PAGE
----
History remembers the queen for her wastrel ways, indifference to human suffering ("Let them eat cake") and death by guillotine, but Ms. Coppola's period film, which is playing in competition, conceives of her as something of a poor little rich girl, a kind of Paris Hilton of the House of Bourbon.
A plate of sugar-dusted cornes de gazelles, baklava and dziriate at Le Miyanis, an Algerian shop.
Nearly ready to abandon dziriate in favor of a bourbon and four aspirin, I did an online search that led me to a blog about Algerian cuisine by Farid Zadi ( chefzadi.com), a chef who teaches at the California School of Culinary Arts.
Spirits of The Times
Bourbon’s Shot at the Big Time
IN the recent history of whiskey, bourbon would seem to have had a lot going for it. It’s homegrown, for one thing. Grass-roots acceptance counts for a lot when you are battling for shelf space. Bourbon has always been right up there with college football, Nascar and canned beer — the sort of whiskey that anyone can order without fear of being labeled effete or snobbish.
Yet, awareness is not always enough in the whiskey business. The days are long gone when “Dallas” ruled the airwaves and J. R. Ewing made bourbon and branch a household term. When bourbon distillers looked up 20 years ago they saw the market moving in two directions, both away from them. Affluent drinkers were exploring the wonders and complexities of single malts while younger bar-goers were turning to vodka and rum.
The dive in sales forced bourbon producers to accept that the whiskey market had changed. They might not be able to compete with vodka, but to avoid permanent relegation to the dusty back shelves of liquor stores, bourbon producers would have to find a way to attract the budding connoisseur class.
Enter the small batch, the single barrel and the special selection, marketing terms for what the industry calls high-end and superpremium bourbons. These whiskeys are chosen to emphasize complexity and even elegance, a quality that has rarely been associated with bourbon and a word that no doubt panics bourbon marketers who still favor the rural look of bib overalls, boots and gimme hats (that effete snob thing).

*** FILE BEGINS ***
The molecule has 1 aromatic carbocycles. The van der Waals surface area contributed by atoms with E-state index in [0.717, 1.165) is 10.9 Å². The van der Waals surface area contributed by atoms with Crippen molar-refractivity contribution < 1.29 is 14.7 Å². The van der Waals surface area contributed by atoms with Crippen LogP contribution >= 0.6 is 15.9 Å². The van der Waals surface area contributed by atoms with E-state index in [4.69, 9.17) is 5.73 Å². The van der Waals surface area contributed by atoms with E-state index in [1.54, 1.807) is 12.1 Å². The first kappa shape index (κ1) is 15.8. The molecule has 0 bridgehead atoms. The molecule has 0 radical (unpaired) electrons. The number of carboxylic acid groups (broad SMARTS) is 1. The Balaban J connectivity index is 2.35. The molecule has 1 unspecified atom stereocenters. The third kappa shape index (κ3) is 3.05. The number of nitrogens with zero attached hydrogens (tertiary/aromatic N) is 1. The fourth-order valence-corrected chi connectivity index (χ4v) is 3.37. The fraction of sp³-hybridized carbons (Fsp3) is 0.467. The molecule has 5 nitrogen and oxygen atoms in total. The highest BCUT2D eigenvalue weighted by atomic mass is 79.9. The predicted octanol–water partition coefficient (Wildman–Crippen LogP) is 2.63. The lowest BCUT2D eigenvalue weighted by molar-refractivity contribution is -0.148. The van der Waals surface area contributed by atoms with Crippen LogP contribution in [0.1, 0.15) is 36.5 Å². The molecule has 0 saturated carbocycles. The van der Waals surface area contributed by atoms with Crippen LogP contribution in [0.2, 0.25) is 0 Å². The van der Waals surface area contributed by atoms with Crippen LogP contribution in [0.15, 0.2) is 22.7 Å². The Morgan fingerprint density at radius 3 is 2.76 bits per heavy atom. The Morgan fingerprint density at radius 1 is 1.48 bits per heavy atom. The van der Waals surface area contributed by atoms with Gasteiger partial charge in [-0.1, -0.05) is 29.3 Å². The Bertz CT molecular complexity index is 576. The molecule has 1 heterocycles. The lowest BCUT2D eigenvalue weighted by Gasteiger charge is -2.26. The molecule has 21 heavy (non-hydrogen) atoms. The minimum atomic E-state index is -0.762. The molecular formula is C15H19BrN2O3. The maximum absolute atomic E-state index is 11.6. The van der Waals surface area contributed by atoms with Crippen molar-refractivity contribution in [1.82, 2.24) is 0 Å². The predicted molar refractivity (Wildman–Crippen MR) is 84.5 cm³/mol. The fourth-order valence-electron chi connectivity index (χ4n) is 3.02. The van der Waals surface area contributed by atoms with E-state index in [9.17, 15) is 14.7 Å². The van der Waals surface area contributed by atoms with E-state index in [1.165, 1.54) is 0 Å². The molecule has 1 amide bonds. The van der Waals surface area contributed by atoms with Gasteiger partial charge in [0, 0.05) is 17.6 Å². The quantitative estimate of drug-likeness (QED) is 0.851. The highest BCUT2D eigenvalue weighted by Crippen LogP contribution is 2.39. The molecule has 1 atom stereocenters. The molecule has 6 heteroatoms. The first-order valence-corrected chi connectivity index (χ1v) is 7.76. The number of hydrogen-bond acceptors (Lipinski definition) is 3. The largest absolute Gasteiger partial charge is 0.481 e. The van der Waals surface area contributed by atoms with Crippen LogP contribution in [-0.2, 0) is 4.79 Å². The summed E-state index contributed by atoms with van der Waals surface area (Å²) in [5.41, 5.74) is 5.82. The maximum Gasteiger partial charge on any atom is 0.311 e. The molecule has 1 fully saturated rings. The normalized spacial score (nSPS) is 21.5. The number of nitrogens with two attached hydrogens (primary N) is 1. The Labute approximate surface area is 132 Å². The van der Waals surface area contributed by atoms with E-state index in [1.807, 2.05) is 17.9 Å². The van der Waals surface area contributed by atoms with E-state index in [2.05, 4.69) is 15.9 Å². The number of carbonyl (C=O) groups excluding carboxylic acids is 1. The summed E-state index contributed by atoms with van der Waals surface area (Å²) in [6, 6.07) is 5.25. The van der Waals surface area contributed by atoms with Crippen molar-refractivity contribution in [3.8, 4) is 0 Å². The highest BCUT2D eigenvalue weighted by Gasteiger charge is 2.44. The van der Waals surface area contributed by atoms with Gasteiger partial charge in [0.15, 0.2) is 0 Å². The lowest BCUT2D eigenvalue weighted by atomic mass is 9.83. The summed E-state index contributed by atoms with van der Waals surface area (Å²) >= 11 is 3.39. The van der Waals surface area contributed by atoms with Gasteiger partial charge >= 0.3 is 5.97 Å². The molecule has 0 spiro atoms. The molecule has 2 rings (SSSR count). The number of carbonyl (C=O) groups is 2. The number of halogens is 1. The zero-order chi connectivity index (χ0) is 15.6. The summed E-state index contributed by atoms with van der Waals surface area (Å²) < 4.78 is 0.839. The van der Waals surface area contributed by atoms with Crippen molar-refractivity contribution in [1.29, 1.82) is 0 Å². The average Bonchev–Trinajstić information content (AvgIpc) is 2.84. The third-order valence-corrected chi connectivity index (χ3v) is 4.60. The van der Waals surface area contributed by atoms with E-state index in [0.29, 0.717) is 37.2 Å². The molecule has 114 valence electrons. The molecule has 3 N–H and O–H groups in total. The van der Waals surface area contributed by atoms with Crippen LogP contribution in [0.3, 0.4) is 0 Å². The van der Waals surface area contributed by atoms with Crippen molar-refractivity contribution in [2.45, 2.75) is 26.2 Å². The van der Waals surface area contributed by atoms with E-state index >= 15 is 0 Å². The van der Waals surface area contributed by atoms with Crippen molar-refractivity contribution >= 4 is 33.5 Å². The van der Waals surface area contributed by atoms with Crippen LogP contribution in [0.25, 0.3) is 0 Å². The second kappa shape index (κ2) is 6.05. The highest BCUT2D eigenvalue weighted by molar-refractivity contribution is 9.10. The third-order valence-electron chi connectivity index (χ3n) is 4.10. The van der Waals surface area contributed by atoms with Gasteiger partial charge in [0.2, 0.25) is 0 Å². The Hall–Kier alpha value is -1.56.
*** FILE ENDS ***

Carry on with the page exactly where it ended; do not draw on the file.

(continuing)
If you love whiskey but haven’t thought of bourbon as being in the same league as a good Scotch, Irish and even, these days, rye, you owe it to yourself to give it another try. A well-made, well-aged bourbon offers a gorgeous spectrum of flavors, beginning with a distinctive sweetness that can, depending on the distiller’s aim, turn spicy and peppery with clear fruitiness, or mellow into a creamy caramel toffee with highlights of citrus.
Confidence bred of success has led distillers to pay more attention to their best whiskeys. Meanwhile, microdistilleries all over the United States are getting into the act. While they have not yet made their presence felt on a national scale — whiskey takes a lot of time — it’s easy to anticipate their eventually making a mark.
Clearly, the producers’ efforts to improve quality, coinciding with the rebirth of the cocktail culture, have been a big success. The resurgence in spirit sales in the United States has been led by the high-end brands, said David Ozgo, chief economist for the Distilled Spirits Council of the United States, a trade group, and that is especially true of bourbon.
From 2002 to 2006, sales of bourbon and Tennessee whiskey rose by 12.23 percent. In the same period, sales of high-end whiskeys ($20 to $30) rose by 27.62 percent and sales of superpremium bourbons (above $30) rose by 60.52 percent.
Sales are one thing. The Dining section’s tasting panel recently evaluated 25 bourbons strictly to answer another question: How good are these whiskeys, anyway? The short answer is, very good. For the tasting, Florence Fabricant and I were joined by Pete Wells, editor of the Dining section, who has written extensively about drinks, and Ethan R. Kelley, the spirit sommelier at the Brandy Library in TriBeCa.
To begin, let’s get our nomenclature straight. While many people believe that bourbon must come from Kentucky, it’s not true. Bourbon can be made anywhere in the United States as long as two federal conditions are met. First, the blend of grains from which the whiskey is distilled must be at least 51 percent corn. Second, the whiskey must be stored in charred new oak containers. If it is aged in the oak containers (federal regulators do not seem to like the word barrel) for two years or more it qualifies as straight bourbon whiskey.